Dawn was a gradual affair. One moment couldn’t be separated from the next, but the stages had some distinction. First the realisation that black was not black but blue, then the world below the tiptoeing sky turning greyish, then splashes of colour on cloud—and then, somehow, everything all at once.
The Tesco trolley wasn’t aware of the sky changing. It stood on frosty ground, wheels planted, and by the time it became aware of its surroundings—became aware that the world was no longer blackness cut by yellow streetlights—it was utterly exposed. Sometime during the night it had been deposited at the very centre of a white-dusted field, no more than a hundred feet from the Tesco Extra where it lived. Now it faced the eastern sky alone as if in penance. The ominous bulk of the Tesco jutted out behind it, looming, to be sensed but not seen. Gradual as the dawn had been, it was too late now for the trolley to escape its master’s notice.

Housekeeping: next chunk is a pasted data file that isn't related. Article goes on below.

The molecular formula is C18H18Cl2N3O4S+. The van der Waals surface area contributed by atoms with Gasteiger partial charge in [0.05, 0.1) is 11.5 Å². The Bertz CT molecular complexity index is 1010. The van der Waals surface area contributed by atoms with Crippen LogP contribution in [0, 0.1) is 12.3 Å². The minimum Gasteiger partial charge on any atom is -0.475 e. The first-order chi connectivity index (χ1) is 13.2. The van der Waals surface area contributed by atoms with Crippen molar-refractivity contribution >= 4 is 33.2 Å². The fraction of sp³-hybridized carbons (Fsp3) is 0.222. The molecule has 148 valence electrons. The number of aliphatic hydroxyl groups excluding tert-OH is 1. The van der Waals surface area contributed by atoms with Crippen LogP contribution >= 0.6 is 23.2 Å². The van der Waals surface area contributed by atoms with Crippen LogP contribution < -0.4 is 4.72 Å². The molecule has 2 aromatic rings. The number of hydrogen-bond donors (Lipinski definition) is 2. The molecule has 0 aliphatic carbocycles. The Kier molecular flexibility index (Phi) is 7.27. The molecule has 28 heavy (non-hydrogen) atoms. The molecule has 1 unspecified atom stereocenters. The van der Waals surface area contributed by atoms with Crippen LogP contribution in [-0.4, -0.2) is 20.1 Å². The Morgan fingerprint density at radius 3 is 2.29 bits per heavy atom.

Oh no, it thought. Not again.
2 thoughts on “In Memory of the South Road Tesco Trolley I Passed on the Way to the GP Sometime in January And Laughed at Because It Looked So Sheepish”
A fine and hilarious example of the niche anthropomorphic trolley genre.
Anthropomorphic trolleys: the next big hit in publishing? Definitely; I’m calling it now. Will also be using this quote of yours as an endorsement on any and all future publications.